Is Ask’s marketing strategy a gift or a curse? I think it’s a bit of both. (Whatever the case, my mother-in-law literally thinks there is a real man called Jeeves who answers your questions when you hit the Search button.)
Apparently Scott Garrell, president of Ask Networks, said in a recent interview: “In a very tough and competitive market, we’re holding our own… people don’t talk in keywords.”
Well, my mother-in-law doesn’t, but then she can’t set the timer on the microwave. It’s always 00:00 in that house. It’s like Groundhog Day, only far less interesting and without the inestimable hangdog charm of Bill Murray.
But I digress. Interestingly, Ask.com’s share of U.S. search queries dropped from 4.5 percent in May 2008 to 3.9 percent in May of this year, while market leader Google grew its share from 61.8 percent to 65 percent (according to comScore). Of course, Garrell is quick to point out the search engine handled 486 million U.S. queries in May 2008 and 555 million in May of this year.
Well done, Ask. You’ve cornered the market for idiots who can barely dress themselves.
I guess this was mostly from people typing in queries like: “How do I tie my own shoelaces?”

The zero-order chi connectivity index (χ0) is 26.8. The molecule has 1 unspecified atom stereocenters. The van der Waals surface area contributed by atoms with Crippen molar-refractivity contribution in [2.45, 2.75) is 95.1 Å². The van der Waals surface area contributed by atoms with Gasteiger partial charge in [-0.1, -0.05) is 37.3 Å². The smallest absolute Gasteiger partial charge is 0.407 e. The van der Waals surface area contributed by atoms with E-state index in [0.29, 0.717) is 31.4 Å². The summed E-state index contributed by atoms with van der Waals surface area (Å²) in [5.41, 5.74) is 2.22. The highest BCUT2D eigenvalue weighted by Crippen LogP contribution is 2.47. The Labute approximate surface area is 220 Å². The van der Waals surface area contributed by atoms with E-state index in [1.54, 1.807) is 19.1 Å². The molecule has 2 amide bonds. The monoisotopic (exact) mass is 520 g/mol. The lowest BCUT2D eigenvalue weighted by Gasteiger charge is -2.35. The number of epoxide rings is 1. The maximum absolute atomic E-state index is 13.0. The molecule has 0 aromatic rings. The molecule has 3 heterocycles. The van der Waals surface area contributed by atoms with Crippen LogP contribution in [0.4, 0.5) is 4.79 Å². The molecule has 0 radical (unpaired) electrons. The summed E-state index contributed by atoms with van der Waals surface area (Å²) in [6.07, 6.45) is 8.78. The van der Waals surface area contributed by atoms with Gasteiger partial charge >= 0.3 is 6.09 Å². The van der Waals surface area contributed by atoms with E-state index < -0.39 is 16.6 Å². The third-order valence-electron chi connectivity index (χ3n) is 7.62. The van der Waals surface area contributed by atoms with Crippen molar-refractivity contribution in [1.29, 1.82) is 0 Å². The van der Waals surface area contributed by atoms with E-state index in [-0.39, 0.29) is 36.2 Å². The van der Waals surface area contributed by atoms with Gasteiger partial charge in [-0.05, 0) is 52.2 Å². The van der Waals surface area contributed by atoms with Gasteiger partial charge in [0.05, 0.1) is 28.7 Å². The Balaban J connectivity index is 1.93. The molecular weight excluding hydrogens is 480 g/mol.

Garrell adds: “We get more queries in the form of a question than the industry average, and we get queries that are longer.”
Of course you do. You’ve branded yourself “Ask Jeeves” and have a big picture of a butler on your homepage. Well done, Ask. You’ve cornered the market for idiots who can barely dress themselves. (However, it might not be all bad – these are exactly the kind of people who’re going to click on the first ad that comes up.)
Surely people have changed the way they use the web so that semantic search is a little redundant? And it’s not even as if Ask have nailed it. There’s clearly still a long, long way to go if this company wants to nail semantic search – and let’s face it, it is a gargantuan task. Yahoo! Answers probably does a better job for any idiosyncratic queries while *any* other search engine will latch onto the relevant keywords in the query and return an answer as good as Ask’s.
They do a bunch of good, useful satellite domains like dictionary.com, and they’re still a presence in the search market – but not for much longer. Ask’s core customer base is a dying breed.